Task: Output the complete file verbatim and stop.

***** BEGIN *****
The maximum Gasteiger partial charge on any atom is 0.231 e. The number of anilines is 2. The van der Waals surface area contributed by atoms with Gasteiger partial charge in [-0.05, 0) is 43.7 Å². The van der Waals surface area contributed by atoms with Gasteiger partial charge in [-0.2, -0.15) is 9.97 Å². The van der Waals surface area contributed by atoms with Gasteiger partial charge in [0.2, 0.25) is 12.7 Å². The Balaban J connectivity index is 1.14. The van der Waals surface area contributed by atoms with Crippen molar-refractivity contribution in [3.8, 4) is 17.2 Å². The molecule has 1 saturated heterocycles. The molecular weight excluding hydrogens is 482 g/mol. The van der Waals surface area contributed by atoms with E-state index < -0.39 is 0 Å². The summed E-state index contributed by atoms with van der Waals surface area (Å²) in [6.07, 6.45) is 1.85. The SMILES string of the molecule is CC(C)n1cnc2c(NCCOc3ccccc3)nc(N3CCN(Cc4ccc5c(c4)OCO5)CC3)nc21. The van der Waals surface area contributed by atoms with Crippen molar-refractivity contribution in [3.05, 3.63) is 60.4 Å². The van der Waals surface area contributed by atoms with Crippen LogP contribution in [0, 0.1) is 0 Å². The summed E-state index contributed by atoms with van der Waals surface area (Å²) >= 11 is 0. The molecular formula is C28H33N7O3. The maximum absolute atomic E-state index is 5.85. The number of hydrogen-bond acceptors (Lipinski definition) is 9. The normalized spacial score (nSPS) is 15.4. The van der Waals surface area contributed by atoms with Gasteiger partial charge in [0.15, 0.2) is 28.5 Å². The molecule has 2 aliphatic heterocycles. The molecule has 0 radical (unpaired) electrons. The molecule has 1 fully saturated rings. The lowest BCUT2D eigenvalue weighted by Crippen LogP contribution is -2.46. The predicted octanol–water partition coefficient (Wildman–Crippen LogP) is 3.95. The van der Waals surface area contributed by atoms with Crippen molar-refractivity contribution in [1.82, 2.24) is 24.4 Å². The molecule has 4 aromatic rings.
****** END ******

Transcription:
The maximum Gasteiger partial charge on any atom is 0.231 e. The number of anilines is 2. The van der Waals surface area contributed by atoms with Gasteiger partial charge in [-0.05, 0) is 43.7 Å². The van der Waals surface area contributed by atoms with Gasteiger partial charge in [-0.2, -0.15) is 9.97 Å². The van der Waals surface area contributed by atoms with Gasteiger partial charge in [0.2, 0.25) is 12.7 Å². The Balaban J connectivity index is 1.14. The van der Waals surface area contributed by atoms with Crippen molar-refractivity contribution in [3.8, 4) is 17.2 Å². The molecule has 1 saturated heterocycles. The molecular weight excluding hydrogens is 482 g/mol. The van der Waals surface area contributed by atoms with E-state index < -0.39 is 0 Å². The summed E-state index contributed by atoms with van der Waals surface area (Å²) in [6.07, 6.45) is 1.85. The SMILES string of the molecule is CC(C)n1cnc2c(NCCOc3ccccc3)nc(N3CCN(Cc4ccc5c(c4)OCO5)CC3)nc21. The van der Waals surface area contributed by atoms with Crippen molar-refractivity contribution in [3.05, 3.63) is 60.4 Å². The van der Waals surface area contributed by atoms with Crippen LogP contribution in [0, 0.1) is 0 Å². The summed E-state index contributed by atoms with van der Waals surface area (Å²) >= 11 is 0. The molecular formula is C28H33N7O3. The maximum absolute atomic E-state index is 5.85. The number of hydrogen-bond acceptors (Lipinski definition) is 9. The normalized spacial score (nSPS) is 15.4. The van der Waals surface area contributed by atoms with Gasteiger partial charge in [0.15, 0.2) is 28.5 Å². The molecule has 2 aliphatic heterocycles. The molecule has 0 radical (unpaired) electrons. The molecule has 1 fully saturated rings. The lowest BCUT2D eigenvalue weighted by Crippen LogP contribution is -2.46. The predicted octanol–water partition coefficient (Wildman–Crippen LogP) is 3.95. The van der Waals surface area contributed by atoms with Crippen molar-refractivity contribution in [1.82, 2.24) is 24.4 Å². The molecule has 4 aromatic rings.